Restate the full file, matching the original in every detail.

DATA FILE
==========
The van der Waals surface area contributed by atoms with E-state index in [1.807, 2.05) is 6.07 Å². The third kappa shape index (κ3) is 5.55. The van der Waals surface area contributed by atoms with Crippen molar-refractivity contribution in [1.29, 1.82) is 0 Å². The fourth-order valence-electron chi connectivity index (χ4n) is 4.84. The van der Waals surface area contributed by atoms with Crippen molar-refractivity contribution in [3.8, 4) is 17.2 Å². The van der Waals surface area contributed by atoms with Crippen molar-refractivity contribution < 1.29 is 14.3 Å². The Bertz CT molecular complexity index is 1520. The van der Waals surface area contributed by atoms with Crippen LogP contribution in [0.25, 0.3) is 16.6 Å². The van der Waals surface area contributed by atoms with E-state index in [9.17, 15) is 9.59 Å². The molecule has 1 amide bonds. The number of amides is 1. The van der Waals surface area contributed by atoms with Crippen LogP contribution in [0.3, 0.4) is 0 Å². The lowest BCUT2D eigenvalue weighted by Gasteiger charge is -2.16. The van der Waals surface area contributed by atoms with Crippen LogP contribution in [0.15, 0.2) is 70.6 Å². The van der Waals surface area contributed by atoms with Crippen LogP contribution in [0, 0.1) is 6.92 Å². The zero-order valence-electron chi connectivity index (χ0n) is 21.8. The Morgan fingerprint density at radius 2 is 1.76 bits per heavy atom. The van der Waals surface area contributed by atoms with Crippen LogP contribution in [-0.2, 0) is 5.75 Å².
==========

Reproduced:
The van der Waals surface area contributed by atoms with E-state index in [1.807, 2.05) is 6.07 Å². The third kappa shape index (κ3) is 5.55. The van der Waals surface area contributed by atoms with Crippen molar-refractivity contribution in [1.29, 1.82) is 0 Å². The fourth-order valence-electron chi connectivity index (χ4n) is 4.84. The van der Waals surface area contributed by atoms with Crippen molar-refractivity contribution in [3.8, 4) is 17.2 Å². The van der Waals surface area contributed by atoms with Crippen molar-refractivity contribution < 1.29 is 14.3 Å². The Bertz CT molecular complexity index is 1520. The van der Waals surface area contributed by atoms with Crippen LogP contribution in [0.25, 0.3) is 16.6 Å². The van der Waals surface area contributed by atoms with E-state index in [9.17, 15) is 9.59 Å². The molecule has 1 amide bonds. The number of amides is 1. The van der Waals surface area contributed by atoms with Crippen LogP contribution in [0.3, 0.4) is 0 Å². The lowest BCUT2D eigenvalue weighted by Gasteiger charge is -2.16. The van der Waals surface area contributed by atoms with Crippen LogP contribution in [0.15, 0.2) is 70.6 Å². The van der Waals surface area contributed by atoms with Crippen LogP contribution in [0, 0.1) is 6.92 Å². The zero-order valence-electron chi connectivity index (χ0n) is 21.8. The Morgan fingerprint density at radius 2 is 1.76 bits per heavy atom. The van der Waals surface area contributed by atoms with Crippen LogP contribution in [-0.2, 0) is 5.75 Å².